PTI operating 18 undeclared bank accounts: SBP report

Published January 10, 2019
PTI’s central finance secretary Azhar Tariq, when contacted, said: “We have submitted all the central accounts being handled by us.” ─ Online/File
PTI’s central finance secretary Azhar Tariq, when contacted, said: “We have submitted all the central accounts being handled by us.” ─ Online/File

ISLAMABAD: A report submitted by the State Bank of Pakistan (SBP) to the Election Commission of Pakistan (ECP) has revealed that the Pakistan Tehreek-i-Insaf (PTI) is operating at least 18 undeclared bank accounts across the country.

According to the information gathered from scheduled banks and submitted to the ECP by the SBP, the PTI is operating 26 bank accounts in different cities of the country, but only eight of them have been declared before the commission. The remaining 18 bank accounts fall in the category of fake or illegal bank accounts as these have not been declared in PTI’s annual audit reports submitted to the ECP as required under the law.

The annual audit reports submitted to the ECP include a certification of authenticity and accuracy by PTI chairman Imran Khan — a legal requirement for all party heads.

It is feared that details of these illegal accounts and their money trails could put Mr Khan, Imran Ismail and others — some of whom are in senior government positions — in legal jeopardy as they are principal and co-principal signatories of these accounts.

Party claims it has submitted all central accounts to ECP

Sources said the details of these undeclared bank accounts, including two in Karachi and one each in Peshawar and Quetta, had been shared at a meeting of the ECP’s scrutiny committee headed by the commission’s director general (law) in October last year.

In July 2018, after exhausting all attempts to requisition PTI bank statements and record, the ECP wrote to the SBP to requisition the party’s bank statements. Consequently, the SBP wrote letters to the presidents of all scheduled banks, seeking PTI bank statements for the period 2009-13 to be submitted to the ECP by July 16, which was finally done.

Since the revelation of fake or illegal PTI accounts in the presence of the party’s representatives at a meeting of the scrutiny committee last year, the PTI has stopped cooperating with the ECP — a reflection of which was the absence of any PTI representative in the scheduled scrutiny committee meeting on Wednesday.

The meeting was adjourned after petitioner and PTI’s founding member Akbar S. Babar, his legal team headed by Badar Iqbal Chaudhry, the ECP director general (law) and two senior auditors from the defence establishment waited for over an hour for any PTI representative to show up.

The result of PTI’s non-cooperation is that the ECP scrutiny committee has yet to finalise the audit of PTI’s foreign funding and submit its findings to the commission since its inception in March despite holding over two dozen meetings. Initially mandated to complete the scrutiny process in one month, but due to lack of PTI cooperation to submit its accounts and bank statements requisitioned by the committee, its time frame was extended by two months and subsequently for an indefinite period.

When contacted, Mr Babar termed the whole episode the biggest funding fraud and said that it probably required a detailed forensic audit to know the exact extent and depth. He, however, refused to divulge any information on the undeclared bank accounts of the PTI.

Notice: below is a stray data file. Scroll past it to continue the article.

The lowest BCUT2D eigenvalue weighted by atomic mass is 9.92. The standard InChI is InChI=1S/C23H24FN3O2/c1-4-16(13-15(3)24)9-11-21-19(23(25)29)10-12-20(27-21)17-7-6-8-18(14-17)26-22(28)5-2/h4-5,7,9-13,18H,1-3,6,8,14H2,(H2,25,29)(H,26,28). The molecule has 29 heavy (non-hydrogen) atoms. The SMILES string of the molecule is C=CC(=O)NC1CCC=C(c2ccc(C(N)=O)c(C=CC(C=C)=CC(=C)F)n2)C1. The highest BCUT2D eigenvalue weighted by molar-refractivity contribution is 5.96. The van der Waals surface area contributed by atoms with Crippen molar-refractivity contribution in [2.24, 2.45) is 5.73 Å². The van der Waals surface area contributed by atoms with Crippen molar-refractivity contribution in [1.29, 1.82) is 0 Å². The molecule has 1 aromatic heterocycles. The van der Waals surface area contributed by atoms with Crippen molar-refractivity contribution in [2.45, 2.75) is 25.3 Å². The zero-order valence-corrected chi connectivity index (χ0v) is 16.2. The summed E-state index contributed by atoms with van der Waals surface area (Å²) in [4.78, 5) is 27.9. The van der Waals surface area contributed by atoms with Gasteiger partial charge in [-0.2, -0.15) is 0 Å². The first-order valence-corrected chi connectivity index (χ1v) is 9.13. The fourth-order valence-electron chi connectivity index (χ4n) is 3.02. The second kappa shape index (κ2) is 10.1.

The PTI has been pushing for keeping the scrutiny committee’s proceedings as secret and had also filed an application to this effect in the ECP and a writ petition in the Islamabad High Court.

PTI reaction

PTI’s central finance secretary Azhar Tariq, when contacted, said: “We have submitted all the central accounts being handled by us.” He said the PTI had asked the State Bank to share the details of the accounts it had submitted to the ECP, but the SBP governor asked the party to seek information directly from the banks. He said these might include some accounts being run by the party’s provincial offices and some of them might not be operational.

He said the ECP scrutiny committee was exceeding its jurisdiction as under the Supreme Court orders it was supposed to authenticate the details submitted by petitioner Babar, which had not yet been done.

Published in Dawn, January 10th, 2019

Opinion

Police & prosecution
16 Jan 2021

Police & prosecution

Yasin Malik’s case is a revealing example of Modi’s political vendetta.
Changes in privacy policy
16 Jan 2021

Changes in privacy policy

It is indeed a blunder by WhatsApp to move towards a model that is less private than before.
A national dialogue?
15 Jan 2021

A national dialogue?

Fundamental reforms are needed to change the ‘system of spoils’, not save it.

Editorial

16 Jan 2021

Gas liberalisation

AFTER drawing much criticism from both consumers and the opposition over its mismanagement of the energy sector that...
16 Jan 2021

Osama Satti inquiry

THE findings of the judicial inquiry into the Jan 2 killing of 21-year-old Osama Satti in Islamabad merely confirms...
Updated 16 Jan 2021

British MP on IHK

DESPITE sustained efforts by New Delhi’s rulers to remove India-held Kashmir from the global discourse, people of...
Updated 15 Jan 2021

Trump’s impeachment

The impeachment move may well remain symbolic in nature; even then, the symbolism itself is a potent one.
15 Jan 2021

Economic growth

MOODY’S Investors Service expects Pakistan’s economy to grow by a modest 1.5pc in FY2021, much higher than the...
15 Jan 2021

Madressah students

GETTING students of madressahs involved in politics is a bad idea, primarily because seminarians should be...